Verse > Anthologies > > Arthur Quiller-Couch, ed. > The Oxford Book of Victorian Verse
Arthur Quiller-Couch, comp.  The Oxford Book of Victorian Verse.  1922.
By William Edmondstoune Aytoun (1813–1865)
VAINLY were the words of parting spoken;
  Evermore must Charon turn from me.
Still my thread of life remains unbroken,
  And unbroken it must ever be!
      Only they may rest        5
      Whom the Fates’ behest
  From their mortal mansion setteth free.
I have seen the robes of Hermes glisten—
  Seen him wave afar his serpent wand;
But to me the Herald would not listen        10
  When the dead swept by at his command.
      Not with that pale crew
      Durst I venture too:
  Ever shut for me the quiet land!
Day and night before the dreary portal        15
  Phantom shapes, the guards of Hades, lie:
None of heavenly kind, nor yet of mortal,
  May unchallenged pass the warders by.
      None that path may go
      If he cannot show        20
  His last passport to eternity.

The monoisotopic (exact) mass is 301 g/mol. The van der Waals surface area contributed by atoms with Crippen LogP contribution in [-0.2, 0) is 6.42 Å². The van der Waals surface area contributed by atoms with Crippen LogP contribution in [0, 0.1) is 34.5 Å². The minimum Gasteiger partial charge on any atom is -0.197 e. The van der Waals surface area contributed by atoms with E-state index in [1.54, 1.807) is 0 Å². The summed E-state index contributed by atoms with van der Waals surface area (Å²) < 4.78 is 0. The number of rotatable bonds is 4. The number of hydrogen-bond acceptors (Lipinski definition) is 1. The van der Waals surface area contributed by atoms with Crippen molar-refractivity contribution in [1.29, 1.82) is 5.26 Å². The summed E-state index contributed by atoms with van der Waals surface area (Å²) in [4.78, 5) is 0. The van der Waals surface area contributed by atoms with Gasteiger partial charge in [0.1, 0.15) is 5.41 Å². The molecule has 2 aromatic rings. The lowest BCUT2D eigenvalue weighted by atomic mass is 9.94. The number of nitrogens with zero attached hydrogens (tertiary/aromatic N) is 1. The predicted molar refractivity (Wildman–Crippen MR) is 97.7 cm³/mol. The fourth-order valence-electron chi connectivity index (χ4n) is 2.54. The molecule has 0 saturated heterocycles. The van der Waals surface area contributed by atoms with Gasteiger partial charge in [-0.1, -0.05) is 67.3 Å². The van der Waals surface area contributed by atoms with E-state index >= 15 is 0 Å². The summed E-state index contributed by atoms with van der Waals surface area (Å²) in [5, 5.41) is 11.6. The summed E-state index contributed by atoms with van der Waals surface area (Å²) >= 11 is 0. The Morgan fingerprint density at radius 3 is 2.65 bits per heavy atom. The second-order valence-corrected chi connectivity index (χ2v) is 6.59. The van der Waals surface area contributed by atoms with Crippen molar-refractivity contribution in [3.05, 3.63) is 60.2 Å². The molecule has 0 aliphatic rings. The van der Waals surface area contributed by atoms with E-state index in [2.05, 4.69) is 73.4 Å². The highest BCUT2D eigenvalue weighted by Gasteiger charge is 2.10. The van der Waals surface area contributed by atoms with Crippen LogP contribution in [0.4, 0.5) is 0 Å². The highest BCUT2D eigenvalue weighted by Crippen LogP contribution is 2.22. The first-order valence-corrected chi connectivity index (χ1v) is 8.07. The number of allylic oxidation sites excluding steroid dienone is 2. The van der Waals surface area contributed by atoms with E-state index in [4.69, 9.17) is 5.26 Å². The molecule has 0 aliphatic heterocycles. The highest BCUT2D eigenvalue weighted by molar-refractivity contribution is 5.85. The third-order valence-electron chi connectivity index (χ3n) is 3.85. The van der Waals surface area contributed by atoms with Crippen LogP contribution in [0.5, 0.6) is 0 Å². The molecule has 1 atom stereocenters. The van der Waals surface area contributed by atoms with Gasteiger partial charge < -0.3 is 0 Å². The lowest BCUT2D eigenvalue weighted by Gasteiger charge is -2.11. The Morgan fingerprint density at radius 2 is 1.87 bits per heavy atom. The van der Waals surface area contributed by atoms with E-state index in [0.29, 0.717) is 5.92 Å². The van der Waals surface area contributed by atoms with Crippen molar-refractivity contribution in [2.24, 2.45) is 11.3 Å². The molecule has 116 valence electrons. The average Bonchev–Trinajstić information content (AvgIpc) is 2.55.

Cruel was the spirit-power thou gavest!
  Fatal, O Apollo, was thy love!
Pythian, Archer, brightest God and bravest,
  Hear, O hear me from thy throne above!        25
      Let me not, I pray,
      Thus be cast away:
  Plead for me, thy slave—O plead to Jove!
I have heard thee with the Muses singing—
  Heard that full melodious voice of thine        30
Silver-clear throughout the ether ringing—
  Seen thy locks in golden clusters shine:
      And thine eye, so bright
      With its innate light,
  Hath ere now been bent so low as mine.        35
Hast thou lost the wish, the will, to cherish
  Those who trusted in thy godlike power?
Hyacinthus did not wholly perish!
  Still he lives the firstling of thy bower:
      Still he feels thy rays,        40
      Fondly meets thy gaze,
  Tho’ but now the spirit of a flower.

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